Arguably writer-helmer Bertrand Bonello's most straightforward pic, and none the worse for it, "House of Tolerance" explores life in an upmarket brothel at the turn of the last century.
Arguably writer-helmer Bertrand Bonello’s most straightforward pic, and none the worse for it, “House of Tolerance” explores life in an upmarket brothel at the turn of the last century. Although there’s heaps of nudity, disturbing violence, weirdness and a general air of bored erotic lassitude, all hallmarks of Bonello’s work (“The Pornographer,” “Tiresia,” “On War”), pic also presents an accessible, credible portrait of what life was like for sex workers way back when, with all the career’s pleasures (few) and perils (many). Subject matter and comely cast should get offshore distribs casting come-hither looks in the pic’s direction.
Unfolding mostly within the confines of a single building and featuring a would-be utopia not unlike the commune in “On War,” the story takes place in the Apollonide, a bordello run by former hooker Marie-France (helmer-thesp Noemie Lvovsky). Madame Marie-France treats her femme staff relatively well for the time, apart from the fact that she docks money from their earnings for all their fancy finery, keeping them permanently in debt and therefore virtual slaves to the “house of tolerance,” as such places were known then.
Of the 12 femmes working there, about six come to the fore as defined characters. At 28, embittered Clotilde (Celine Sallette, “Regular Lovers”) is nearly on the scrap heap, but her great legs still make her a favorite of a dilettante artist (Louis-Do de Lencquesaing), with whom Clotilde is half in love. Cheerful Julie (Italian thesp Jasmine Trinca) also has a regular john (Jacques Nolot) who dotes on her, but not so deeply that he’ll help her out of her debt, despite his fortune. Statuesque beauty Lea (Adele Haenel) has many admirers whom she quietly despises; Algerian Samira (Hafsia Herzi) is more easygoing, and is happy to show the ropes to new girl Pauline (Iliana Zabeth, whose zaftig curves are perfect for the period).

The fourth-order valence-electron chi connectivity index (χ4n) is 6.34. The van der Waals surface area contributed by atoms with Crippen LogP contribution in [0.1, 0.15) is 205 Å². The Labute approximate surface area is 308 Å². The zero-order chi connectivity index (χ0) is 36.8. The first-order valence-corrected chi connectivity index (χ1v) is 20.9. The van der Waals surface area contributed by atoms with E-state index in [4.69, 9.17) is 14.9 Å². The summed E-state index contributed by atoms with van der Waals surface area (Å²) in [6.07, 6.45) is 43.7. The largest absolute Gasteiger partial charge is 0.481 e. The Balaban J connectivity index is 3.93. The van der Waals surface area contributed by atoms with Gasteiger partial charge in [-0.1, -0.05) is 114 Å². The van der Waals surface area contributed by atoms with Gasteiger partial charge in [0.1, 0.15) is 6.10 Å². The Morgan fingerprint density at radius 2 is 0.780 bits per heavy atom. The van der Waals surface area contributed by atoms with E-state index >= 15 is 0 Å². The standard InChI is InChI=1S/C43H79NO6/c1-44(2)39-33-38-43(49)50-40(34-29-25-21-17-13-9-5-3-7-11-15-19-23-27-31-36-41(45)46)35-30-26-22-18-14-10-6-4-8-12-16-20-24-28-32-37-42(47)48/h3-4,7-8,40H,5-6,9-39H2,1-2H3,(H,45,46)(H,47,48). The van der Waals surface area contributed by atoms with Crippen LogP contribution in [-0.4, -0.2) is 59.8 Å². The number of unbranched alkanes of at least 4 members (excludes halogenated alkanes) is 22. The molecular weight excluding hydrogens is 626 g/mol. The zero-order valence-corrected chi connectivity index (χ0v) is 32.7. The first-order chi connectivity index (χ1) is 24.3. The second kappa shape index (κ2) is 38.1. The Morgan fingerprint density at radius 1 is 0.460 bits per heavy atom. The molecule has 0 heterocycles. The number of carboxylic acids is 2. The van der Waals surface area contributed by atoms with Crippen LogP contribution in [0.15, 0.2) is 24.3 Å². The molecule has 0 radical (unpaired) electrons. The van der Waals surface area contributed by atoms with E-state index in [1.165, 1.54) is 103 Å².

Unluckiest of all is Madeleine (newcomer Alice Barnole), a sweet-natured naif whose trusting nature ruins her career when one client (Laurent Lacotte) ties her to a bed and then slashes her cheeks with a knife, leaving her hideously scarred and thus earning her the nickname “the Woman Who Laughs,” an allusion to the Victor Hugo novel “The Man Who Laughs.” Even so, she becomes an object of fascination to some of the clients, including one (helmer Xavier Beauvois) who pays just to sit and talk with her.
Bonello leaves the aud in no doubt that theirs is a hard, risky job. A chilling scene depicting the women being examined by a doctor (played by a real gynecologist, per press notes), searching for any traces of disease or pregnancy, underscores the potential deadliness of the profession at the time. Elsewhere, mention is made of ridiculous scientific studies from the period, then accepted as fact, that prostitutes had smaller heads than average, just like thieves, a supposed sign of low intelligence.
These women, however, are clearly not stupid, just desperate, although the script makes it clear that most of them freely chose this profession rather than become seamstresses, servants or agricultural workers. They may fake their pleasure for the clients, but there are still good times to be had downstairs before retiring to the bedroom, chatting, playing games and drinking endless bottles of champagne while wearing the fanciest, gaudiest outfits high-class brothel money can buy. If the Cannes competition jury gave out prizes for costumes, Anais Romand would be a prohibitive favorite for her intricate, lusciously detailed work here.
Bonello’s regular d.p. and partner Josee Deshaies does similarly exquisite work with the lensing, subtly modulating the lighting schemes from warm, golden hues to colder tones for the moments of quirky surrealism that give the pic a distinctive flavor, even if they’re a bit silly. Likewise, onetime musician Bonello’s self-penned score alongside use of playfully anachronistic soul music and ’60s garage-band tunes inject a contempo sensibility that keeps the period flavor from becoming too cloying. Without these perverse (not in the sexy sense) touches, the pic might have risked playing like “The Best Little Whorehouse in Paris” or a violent reworking of Louis Malle’s “Pretty Baby.”